I'm working on multiple C programs like a shell and a text editor that require to be run without the ECHO and ICANON flags. I disabled these using termios.h and managed to write my own gets function that can relay returned strings to my program and do special things for escape characters. The only think I can't do is print a backspace. If, for example, I use this code:

void mgets(char *str)
    int c, i = 0;

    while((c = getchar()) != '\n')
        if(c == 27)
            // the user hit ESC, ignore it for now
        else if(c == '\b')
            puts("\b \b") // this is where it SHOULD backspace
        // else if it's a regular character:
        else {
            str+i = c; i++; // write that to the string...
            putchar(c); // ...and echo it to the screen

It all works great but the program just doesn't respond when I backspace. if I change my if statement a bit...

if(c == '\b')
    printf("You hit a backspace!");

But it's still unresponsive. I know that puts("\b \b") works so the only conclusion is that my backspace key isn't being detected as a '\b'. What can I do? Please help? Thanks in advance!

  • 1
    Is your backspace actually ^? perchance? – Celada Jul 30 '17 at 18:55
  • It doesn't do anything if I specify backspace input as '^' either :\ – GNU Geek Jul 30 '17 at 19:14
  • Try if (c == 0x7f) .... – Johan Myréen Jul 30 '17 at 19:50

Before you change the termios settings, save them. That information is the "same" as what you can see with stty -a.

For example

$ stty -a
speed 38400 baud; rows 40; columns 80; line = 0;
intr = ^C; quit = ^\; erase = ^H; kill = ^U; eof = ^D; eol = <undef>;
eol2 = <undef>; swtch = <undef>; start = ^Q; stop = ^S; susp = ^Z; rprnt = ^R;
werase = ^W; lnext = ^V; flush = ^O; min = 1; time = 0;
-parenb -parodd cs8 -hupcl -cstopb cread -clocal -crtscts
-ignbrk -brkint -ignpar -parmrk -inpck -istrip -inlcr -igncr icrnl ixon -ixoff
-iuclc -ixany -imaxbel -iutf8
opost -olcuc -ocrnl onlcr -onocr -onlret -ofill -ofdel nl0 cr0 tab0 bs0 vt0 ff0
isig icanon iexten echo echoe echok -echonl -noflsh -xcase -tostop -echoprt
echoctl echoke

The value shown after erase is the character that you're referring to as "backspace". Depending on the system conventions that might be ^H (8, or ASCII backspace) or ^? (127, or ASCII DEL).

In the termios settings, e.g.,

#include <termios.h>
struct termios data;
tcgetattr(0, &data);



is the same erase character (with some caveats when the data has never been set: stty would show "undef").

Unlike some of the other settings, the meaning of the erase character is still relevant in raw/cbreak modes, since it is a setting that tells the terminal driver what your terminal is expected to send. It doesn't hurt to test for both possibilities, in case your stty settings were incorrect...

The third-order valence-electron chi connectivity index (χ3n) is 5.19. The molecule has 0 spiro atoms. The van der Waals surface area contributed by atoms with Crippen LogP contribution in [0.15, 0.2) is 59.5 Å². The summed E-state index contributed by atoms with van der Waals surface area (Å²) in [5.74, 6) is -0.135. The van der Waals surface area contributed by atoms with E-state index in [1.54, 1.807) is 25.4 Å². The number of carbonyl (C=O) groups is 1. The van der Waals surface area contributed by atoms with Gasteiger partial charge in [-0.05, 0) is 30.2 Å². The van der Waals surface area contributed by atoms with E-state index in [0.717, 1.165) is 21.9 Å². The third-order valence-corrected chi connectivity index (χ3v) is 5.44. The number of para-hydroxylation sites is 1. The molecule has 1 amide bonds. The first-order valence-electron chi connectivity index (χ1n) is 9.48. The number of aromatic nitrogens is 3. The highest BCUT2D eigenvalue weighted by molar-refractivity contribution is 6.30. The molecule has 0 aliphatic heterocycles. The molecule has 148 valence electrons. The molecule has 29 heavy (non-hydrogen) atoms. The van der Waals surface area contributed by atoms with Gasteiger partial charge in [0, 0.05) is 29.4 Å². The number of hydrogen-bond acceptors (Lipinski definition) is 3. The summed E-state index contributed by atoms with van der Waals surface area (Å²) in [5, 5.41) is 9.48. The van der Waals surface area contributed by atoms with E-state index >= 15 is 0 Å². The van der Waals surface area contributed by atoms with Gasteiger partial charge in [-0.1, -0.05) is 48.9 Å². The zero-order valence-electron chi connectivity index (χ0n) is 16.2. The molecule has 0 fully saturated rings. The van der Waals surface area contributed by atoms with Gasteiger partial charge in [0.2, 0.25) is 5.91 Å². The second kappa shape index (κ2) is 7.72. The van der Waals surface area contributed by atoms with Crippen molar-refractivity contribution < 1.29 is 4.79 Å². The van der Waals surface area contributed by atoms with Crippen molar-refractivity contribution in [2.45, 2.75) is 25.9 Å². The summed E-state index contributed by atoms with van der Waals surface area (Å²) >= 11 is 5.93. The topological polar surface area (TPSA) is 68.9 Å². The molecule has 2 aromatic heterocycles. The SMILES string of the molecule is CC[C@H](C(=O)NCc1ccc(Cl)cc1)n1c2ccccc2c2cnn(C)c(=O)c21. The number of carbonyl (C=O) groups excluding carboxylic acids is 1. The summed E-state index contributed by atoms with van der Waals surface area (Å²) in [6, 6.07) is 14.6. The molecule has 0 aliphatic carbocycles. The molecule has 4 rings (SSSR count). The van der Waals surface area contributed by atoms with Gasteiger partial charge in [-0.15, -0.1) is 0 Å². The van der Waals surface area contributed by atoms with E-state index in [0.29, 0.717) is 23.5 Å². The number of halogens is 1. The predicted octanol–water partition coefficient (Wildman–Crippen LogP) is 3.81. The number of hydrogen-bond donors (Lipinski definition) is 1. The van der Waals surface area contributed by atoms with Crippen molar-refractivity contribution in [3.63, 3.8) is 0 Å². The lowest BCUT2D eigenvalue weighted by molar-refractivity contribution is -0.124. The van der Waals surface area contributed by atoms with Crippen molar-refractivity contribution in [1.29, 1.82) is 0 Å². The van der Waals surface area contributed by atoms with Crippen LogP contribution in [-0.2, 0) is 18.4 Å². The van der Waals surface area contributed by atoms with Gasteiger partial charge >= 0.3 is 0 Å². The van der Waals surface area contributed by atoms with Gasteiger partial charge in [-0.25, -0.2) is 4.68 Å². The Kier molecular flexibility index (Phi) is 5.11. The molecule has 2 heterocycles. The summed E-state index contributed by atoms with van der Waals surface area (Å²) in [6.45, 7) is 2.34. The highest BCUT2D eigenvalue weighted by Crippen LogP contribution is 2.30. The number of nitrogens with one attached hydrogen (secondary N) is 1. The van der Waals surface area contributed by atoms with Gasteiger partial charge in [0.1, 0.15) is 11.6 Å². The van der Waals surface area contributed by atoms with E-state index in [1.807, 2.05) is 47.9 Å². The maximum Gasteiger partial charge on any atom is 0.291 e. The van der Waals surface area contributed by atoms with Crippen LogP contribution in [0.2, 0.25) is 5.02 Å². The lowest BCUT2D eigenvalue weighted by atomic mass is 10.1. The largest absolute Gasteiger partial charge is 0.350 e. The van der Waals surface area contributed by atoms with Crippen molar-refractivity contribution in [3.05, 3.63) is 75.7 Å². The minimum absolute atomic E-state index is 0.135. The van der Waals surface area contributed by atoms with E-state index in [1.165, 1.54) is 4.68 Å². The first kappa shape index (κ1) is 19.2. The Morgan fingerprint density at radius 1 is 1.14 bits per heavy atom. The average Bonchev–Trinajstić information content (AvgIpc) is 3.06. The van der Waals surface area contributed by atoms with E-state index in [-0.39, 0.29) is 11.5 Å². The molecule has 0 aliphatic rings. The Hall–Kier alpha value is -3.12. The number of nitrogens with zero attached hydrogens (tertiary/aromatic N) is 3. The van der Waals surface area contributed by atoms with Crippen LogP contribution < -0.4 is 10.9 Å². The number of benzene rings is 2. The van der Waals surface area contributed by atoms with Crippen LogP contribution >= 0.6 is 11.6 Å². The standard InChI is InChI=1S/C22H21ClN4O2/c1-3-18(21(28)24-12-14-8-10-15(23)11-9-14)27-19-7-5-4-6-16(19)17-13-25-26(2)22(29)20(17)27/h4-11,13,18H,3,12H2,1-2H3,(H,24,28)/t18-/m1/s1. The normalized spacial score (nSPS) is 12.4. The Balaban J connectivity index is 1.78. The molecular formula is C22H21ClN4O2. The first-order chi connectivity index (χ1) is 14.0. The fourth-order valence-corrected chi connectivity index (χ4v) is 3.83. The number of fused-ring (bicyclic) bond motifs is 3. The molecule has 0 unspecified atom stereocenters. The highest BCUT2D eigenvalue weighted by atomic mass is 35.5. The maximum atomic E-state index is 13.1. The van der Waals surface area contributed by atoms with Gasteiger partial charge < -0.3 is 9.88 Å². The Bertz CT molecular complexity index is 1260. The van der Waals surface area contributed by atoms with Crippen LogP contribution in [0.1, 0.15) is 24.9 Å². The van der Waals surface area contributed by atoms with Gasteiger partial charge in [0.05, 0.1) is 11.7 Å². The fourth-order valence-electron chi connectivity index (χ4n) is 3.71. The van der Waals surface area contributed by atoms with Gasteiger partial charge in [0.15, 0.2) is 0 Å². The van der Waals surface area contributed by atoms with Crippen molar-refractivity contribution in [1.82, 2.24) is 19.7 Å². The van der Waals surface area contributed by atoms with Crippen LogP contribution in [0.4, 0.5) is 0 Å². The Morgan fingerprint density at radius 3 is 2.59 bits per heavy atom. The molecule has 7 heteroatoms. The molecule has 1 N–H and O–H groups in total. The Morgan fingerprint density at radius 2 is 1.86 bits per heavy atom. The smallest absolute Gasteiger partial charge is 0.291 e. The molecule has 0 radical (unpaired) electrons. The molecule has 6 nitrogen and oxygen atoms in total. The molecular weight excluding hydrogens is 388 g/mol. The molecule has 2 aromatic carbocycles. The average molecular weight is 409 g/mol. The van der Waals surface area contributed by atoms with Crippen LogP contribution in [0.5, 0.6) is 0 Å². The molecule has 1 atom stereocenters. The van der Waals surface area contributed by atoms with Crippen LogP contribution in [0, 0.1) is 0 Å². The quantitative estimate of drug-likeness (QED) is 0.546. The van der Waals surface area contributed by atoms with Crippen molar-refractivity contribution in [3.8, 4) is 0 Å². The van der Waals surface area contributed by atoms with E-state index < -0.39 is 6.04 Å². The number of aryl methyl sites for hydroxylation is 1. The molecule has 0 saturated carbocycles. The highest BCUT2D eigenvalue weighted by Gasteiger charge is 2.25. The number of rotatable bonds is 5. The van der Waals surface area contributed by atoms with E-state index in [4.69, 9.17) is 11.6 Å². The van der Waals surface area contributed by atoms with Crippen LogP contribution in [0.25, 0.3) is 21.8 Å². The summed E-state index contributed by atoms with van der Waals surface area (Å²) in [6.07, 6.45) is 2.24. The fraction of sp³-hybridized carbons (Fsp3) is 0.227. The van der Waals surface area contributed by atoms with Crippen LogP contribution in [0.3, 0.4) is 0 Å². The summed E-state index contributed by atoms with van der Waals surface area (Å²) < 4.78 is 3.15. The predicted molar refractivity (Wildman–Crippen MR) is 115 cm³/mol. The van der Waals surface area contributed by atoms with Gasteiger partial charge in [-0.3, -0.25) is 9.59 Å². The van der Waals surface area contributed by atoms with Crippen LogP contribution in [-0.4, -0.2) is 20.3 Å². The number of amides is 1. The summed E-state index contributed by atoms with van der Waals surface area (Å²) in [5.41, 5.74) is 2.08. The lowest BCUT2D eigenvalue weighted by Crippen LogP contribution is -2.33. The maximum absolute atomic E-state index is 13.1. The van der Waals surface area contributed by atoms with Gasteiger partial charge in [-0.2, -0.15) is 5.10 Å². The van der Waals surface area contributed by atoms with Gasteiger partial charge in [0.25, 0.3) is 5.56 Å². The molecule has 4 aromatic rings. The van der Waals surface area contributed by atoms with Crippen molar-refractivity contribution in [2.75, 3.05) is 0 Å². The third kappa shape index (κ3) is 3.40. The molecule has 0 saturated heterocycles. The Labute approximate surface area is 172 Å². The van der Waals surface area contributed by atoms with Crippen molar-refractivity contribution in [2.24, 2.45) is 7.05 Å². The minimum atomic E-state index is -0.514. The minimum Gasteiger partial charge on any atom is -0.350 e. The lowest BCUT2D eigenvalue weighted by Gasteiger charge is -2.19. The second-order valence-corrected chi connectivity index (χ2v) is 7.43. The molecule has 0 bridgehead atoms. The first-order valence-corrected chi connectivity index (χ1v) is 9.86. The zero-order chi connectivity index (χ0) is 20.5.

Further reading:


my backspace key isn't being detected as a '\b'. What can I do?

What control or escape sequences the (backspace) and (delete) keys generate varies.

On terminals that try to be like DEC VTs:

  • The key emits a DECFNK control sequence.
  • The behaviour of is switchable between the ASCII BS and DEL characters, with a control sequence named DECBKM emitted to the terminal.

But not every terminal (emulator) even tries to be like a DEC VT, let alone implements the DECBKM mechanism. You cannot just hardwire keyboard input sequences and expect them to work in all circumstances.

The way that your program needs to work is this: It needs to take the terminal type from the TERM environment variable, obtain the corresponding record from the terminfo (or termcap) database, and look there for two capabilities:

  • kbs (kb) — the sequence sent by the key
  • kdch1 (kD) — the sequence sent by the key

It must match those strings against the input that it reads. To distinguish between actual control sequences and simple presses of the Esc your program needs to be more complex than a fgetc() loop. You must set non-canonical mode and set a (short) read timeout. Only if read() returns an entire string within a timeout period should it be treated as an input control sequence.

Note that the special characters set by stty are pretty much a red herring here. They do not apply in non-canonical mode, and they only affect the line discipline anyway. The terminal's behaviour is entirely determined by how it maps the hardware key events to control sequences that it sends "down the wire" to the line discipline. Terminals are, as said previously, free to do that in a variety of ways, from employing loadable maps between keycodes and control sequences (FreeBSD built-in kernel terminal emulator) to X resources.

Further reading

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